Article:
Nashiri Motions Hearing Preview

Benjamin Wittes
Monday, January 16, 2012, 9:56 PM

By Benjamin Wittes & Ritika Singh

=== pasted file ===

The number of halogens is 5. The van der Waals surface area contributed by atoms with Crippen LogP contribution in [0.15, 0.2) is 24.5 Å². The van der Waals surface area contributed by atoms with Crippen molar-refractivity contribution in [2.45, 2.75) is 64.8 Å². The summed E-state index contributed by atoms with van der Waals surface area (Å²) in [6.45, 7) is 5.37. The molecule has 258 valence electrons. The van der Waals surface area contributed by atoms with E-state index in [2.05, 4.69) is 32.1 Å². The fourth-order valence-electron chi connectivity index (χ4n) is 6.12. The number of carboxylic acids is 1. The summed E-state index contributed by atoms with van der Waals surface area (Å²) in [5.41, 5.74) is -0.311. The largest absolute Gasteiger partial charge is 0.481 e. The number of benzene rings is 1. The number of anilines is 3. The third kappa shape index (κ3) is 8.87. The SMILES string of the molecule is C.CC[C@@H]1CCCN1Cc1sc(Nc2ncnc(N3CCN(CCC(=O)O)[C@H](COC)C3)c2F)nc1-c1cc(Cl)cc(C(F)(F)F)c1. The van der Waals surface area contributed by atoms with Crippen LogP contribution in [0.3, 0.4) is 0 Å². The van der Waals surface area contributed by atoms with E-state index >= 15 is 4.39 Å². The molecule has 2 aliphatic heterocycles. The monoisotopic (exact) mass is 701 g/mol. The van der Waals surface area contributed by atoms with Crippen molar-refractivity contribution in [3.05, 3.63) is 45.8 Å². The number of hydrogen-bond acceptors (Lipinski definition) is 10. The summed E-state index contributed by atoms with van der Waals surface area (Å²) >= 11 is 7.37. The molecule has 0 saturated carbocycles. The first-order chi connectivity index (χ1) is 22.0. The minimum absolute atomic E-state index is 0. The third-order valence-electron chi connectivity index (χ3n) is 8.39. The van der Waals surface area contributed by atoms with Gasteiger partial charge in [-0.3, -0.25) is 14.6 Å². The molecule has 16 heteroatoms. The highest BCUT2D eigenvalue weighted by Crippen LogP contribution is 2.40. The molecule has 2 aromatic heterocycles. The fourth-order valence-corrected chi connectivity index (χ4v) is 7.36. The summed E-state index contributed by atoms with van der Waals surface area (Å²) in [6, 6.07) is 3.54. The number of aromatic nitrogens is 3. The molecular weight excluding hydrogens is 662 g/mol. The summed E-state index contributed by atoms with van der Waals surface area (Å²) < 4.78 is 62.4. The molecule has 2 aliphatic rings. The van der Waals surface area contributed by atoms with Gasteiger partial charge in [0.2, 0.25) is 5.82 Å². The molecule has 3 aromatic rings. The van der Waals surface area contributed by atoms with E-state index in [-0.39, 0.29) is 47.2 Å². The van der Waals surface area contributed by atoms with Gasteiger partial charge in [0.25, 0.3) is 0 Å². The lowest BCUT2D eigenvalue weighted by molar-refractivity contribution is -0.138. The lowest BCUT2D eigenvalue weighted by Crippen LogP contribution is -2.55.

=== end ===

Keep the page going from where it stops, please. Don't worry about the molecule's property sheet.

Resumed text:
Published by The Lawfare Institute
in Cooperation With

By Benjamin Wittes & Ritika Singh